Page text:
(back) Subject: Re: [Residence Organs] Lieblich Gedeckt action From: "Jimmy" <jrbaird@erols.com> Date: Tue, 19 Feb 2002 14:28:42 -0500   Dan Emery wrote: > > Hello everyone, > > I remember hearing about a 'leiblich gedeckt' action. Can anyone > enlighten me? Is this a device which allows a set of bourdon basses to > be used as a gedeckt too? If so, does it just restrict the airflow to > the chest or is there more to it?   Yup, that's about it. Be aware, that when you use it, and restrict the airflow to the chest (pipes), the pipes will go out of tune. I guess that back then when this was popular for organs , no one cared or noticed this.   Jimmy  
(back) Subject: Re: [Residence Organs] Lieblich Gedeckt action From: "F. Richard Burt" <dorian.organs@verizon.net> Date: Tue, 19 Feb 2002 17:38:09 -0600   Jimmy wrote: > > Dan Emery wrote: * * * > Yup, that's about it. Be aware, that when you use it, and > restrict the airflow to the chest (pipes), the pipes will > go out of tune. The most common application is on an offset chest, where the only pipes affected will be the pedal stopped bass. So, other pipes are not affected by it. Appreciatively, F. Richard Burt ..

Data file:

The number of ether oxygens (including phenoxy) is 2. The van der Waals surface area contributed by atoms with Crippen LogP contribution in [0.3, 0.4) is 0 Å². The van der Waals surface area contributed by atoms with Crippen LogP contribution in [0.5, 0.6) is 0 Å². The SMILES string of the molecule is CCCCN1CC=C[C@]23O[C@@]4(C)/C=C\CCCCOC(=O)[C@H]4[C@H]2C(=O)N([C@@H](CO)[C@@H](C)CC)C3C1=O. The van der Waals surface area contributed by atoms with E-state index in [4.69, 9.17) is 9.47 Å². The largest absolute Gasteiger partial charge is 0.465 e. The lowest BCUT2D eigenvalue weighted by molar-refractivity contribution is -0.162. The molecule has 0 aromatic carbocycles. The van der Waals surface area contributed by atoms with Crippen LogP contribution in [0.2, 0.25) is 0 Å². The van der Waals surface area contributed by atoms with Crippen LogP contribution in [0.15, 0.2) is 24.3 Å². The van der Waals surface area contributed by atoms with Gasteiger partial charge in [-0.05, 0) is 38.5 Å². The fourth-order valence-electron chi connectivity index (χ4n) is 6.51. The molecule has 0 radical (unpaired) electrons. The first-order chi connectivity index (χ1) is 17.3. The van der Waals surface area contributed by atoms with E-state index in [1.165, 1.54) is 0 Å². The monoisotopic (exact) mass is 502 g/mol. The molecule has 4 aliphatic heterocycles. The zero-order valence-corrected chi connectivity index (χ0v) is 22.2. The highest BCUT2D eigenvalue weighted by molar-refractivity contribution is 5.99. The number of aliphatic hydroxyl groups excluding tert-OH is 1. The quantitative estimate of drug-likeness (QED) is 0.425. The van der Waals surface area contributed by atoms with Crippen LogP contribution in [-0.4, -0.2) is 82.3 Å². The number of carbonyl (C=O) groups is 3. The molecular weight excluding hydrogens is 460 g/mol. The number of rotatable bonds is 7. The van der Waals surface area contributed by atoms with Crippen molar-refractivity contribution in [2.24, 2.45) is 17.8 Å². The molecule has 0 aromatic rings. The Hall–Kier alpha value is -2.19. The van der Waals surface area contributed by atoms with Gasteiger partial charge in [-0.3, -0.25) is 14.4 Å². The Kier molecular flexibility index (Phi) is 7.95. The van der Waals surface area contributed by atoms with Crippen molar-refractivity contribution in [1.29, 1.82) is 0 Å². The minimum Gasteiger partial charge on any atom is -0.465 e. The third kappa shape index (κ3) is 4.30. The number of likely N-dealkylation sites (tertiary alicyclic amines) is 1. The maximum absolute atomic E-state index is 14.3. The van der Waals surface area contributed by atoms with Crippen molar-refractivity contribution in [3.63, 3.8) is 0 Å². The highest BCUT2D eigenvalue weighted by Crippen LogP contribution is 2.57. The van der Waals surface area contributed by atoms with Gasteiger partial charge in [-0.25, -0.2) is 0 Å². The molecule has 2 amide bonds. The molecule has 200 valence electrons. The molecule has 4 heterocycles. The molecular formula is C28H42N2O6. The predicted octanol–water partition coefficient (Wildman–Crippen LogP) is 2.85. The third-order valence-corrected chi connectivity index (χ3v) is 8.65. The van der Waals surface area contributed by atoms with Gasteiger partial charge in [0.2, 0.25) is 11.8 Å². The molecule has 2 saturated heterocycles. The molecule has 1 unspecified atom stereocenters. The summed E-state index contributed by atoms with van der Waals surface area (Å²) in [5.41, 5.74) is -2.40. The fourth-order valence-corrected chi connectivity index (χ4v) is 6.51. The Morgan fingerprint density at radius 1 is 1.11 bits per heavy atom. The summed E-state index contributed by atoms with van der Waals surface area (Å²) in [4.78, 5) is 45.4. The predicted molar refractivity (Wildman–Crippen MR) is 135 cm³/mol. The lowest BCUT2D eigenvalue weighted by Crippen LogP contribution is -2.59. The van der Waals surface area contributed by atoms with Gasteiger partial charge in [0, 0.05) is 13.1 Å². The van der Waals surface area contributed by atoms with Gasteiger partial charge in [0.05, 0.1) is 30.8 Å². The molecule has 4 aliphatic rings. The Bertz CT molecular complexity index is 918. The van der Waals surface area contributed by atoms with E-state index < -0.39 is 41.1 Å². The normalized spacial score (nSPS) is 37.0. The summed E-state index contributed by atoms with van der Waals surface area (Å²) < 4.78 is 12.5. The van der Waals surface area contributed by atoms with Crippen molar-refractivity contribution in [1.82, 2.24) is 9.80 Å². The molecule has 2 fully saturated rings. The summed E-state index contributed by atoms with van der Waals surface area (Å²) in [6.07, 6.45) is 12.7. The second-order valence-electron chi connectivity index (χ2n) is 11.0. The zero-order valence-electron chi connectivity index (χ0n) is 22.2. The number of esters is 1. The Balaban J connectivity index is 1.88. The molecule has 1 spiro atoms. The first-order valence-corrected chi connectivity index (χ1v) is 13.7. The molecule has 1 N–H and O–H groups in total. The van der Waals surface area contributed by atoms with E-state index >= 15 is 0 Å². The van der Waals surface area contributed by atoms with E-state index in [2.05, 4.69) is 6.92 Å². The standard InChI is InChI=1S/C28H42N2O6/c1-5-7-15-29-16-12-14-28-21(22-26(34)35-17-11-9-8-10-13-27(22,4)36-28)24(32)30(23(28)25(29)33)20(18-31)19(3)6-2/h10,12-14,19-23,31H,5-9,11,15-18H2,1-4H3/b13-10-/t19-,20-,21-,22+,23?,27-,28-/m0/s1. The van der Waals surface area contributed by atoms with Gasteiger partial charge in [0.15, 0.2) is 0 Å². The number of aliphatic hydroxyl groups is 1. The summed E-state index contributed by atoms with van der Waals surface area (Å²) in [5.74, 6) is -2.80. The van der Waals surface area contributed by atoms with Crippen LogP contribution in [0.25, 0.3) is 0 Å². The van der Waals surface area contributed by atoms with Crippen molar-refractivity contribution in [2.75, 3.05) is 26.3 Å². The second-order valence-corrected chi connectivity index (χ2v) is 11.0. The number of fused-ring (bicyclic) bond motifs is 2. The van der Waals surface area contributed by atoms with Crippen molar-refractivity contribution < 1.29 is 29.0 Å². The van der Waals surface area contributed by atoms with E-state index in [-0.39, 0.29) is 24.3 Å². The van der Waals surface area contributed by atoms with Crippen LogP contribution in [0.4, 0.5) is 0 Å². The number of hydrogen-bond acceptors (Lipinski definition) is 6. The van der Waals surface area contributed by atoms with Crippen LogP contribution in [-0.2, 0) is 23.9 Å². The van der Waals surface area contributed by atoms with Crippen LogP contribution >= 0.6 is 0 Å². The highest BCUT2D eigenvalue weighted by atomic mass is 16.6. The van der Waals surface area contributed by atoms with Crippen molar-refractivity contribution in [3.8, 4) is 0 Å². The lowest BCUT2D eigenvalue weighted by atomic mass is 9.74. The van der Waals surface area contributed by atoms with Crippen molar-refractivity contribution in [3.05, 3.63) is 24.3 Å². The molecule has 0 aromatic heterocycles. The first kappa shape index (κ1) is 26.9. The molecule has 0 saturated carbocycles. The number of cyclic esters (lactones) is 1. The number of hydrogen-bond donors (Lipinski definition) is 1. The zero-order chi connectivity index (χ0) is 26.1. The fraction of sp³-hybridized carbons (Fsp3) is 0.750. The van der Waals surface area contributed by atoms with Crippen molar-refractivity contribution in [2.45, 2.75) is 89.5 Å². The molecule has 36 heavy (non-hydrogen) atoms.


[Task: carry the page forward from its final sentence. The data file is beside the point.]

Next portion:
(back) Subject: Re: [Residence Organs] Re: making DE valves From: "Tim Bovard" <tmbovard@earthlink.net> Date: Tue, 19 Feb 2002 18:57:12 -0600   Hello, everyone!   To Larry Chace: Thank you for your "lengthy blather"! [your term -- not mine!] Needless to say, I agree completely with all that you have said in =   your very thoughtful posting. I had started to write my own version of = the same basic thing -- but hadn't completed it yet -- thanks for saving me = the trouble! (you said it better than I could have anyway!)   Permit me to copy the last few lines, for anyone that might have managed = to miss the very end of Larry's posting. I think this is the most important idea of all, actually.   At 12:25 PM 2/19/2002 -0500, Larry Chace wrote: <snipping LOTS of really good info> >Anyway, sorry for the lengthy blather, and best wishes on your project, >Christopher! Building (assembling, whatever) a residence pipe organ, = even >a small one, is a large enough project, and it is good to avoid getting >bogged down in things that aren't central to the result.   Christopher, I commend your interest in constructing your own magnets, but =   if the ultimate goal is to obtain an operable and reliable windchest for use in an organ, you'll probably be better off finding some sort of premanufactured units. You'll have plenty of other challenges and = problems to solve...<g>!   Now, this is not to suggest that you couldn't still experiment, research, and/or somehow develop a new sort of organ magnet (or improve an existing design) -- there's a long history of all things 'organic' having been developed in just such a way. I wish I had more time available for just such "experimentation" occasionally, in fact.   Thanks everyone, for a good thread!   Cheers,   Tim Bovard Little Rock AR